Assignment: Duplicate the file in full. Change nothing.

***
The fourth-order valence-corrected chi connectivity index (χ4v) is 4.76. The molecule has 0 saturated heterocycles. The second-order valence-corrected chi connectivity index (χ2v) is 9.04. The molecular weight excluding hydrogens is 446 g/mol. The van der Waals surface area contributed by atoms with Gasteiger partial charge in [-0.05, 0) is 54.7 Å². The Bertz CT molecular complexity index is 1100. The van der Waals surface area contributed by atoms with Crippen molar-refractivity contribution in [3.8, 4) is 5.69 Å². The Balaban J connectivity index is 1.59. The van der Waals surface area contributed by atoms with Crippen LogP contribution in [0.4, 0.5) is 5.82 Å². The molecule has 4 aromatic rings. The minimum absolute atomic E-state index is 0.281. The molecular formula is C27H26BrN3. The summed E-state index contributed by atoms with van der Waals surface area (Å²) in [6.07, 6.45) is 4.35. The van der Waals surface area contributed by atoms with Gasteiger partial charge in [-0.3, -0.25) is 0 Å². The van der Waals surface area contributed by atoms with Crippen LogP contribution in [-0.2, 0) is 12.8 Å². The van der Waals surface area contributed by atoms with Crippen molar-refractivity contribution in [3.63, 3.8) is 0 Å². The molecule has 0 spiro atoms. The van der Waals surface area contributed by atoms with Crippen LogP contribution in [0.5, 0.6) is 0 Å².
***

The fourth-order valence-corrected chi connectivity index (χ4v) is 4.76. The molecule has 0 saturated heterocycles. The second-order valence-corrected chi connectivity index (χ2v) is 9.04. The molecular weight excluding hydrogens is 446 g/mol. The van der Waals surface area contributed by atoms with Gasteiger partial charge in [-0.05, 0) is 54.7 Å². The Bertz CT molecular complexity index is 1100. The van der Waals surface area contributed by atoms with Crippen molar-refractivity contribution in [3.8, 4) is 5.69 Å². The Balaban J connectivity index is 1.59. The van der Waals surface area contributed by atoms with Crippen LogP contribution in [0.4, 0.5) is 5.82 Å². The molecule has 4 aromatic rings. The minimum absolute atomic E-state index is 0.281. The molecular formula is C27H26BrN3. The summed E-state index contributed by atoms with van der Waals surface area (Å²) in [6.07, 6.45) is 4.35. The van der Waals surface area contributed by atoms with Gasteiger partial charge in [-0.3, -0.25) is 0 Å². The van der Waals surface area contributed by atoms with Crippen LogP contribution in [-0.2, 0) is 12.8 Å². The van der Waals surface area contributed by atoms with Crippen molar-refractivity contribution in [3.63, 3.8) is 0 Å². The molecule has 0 spiro atoms. The van der Waals surface area contributed by atoms with Crippen LogP contribution in [0.5, 0.6) is 0 Å².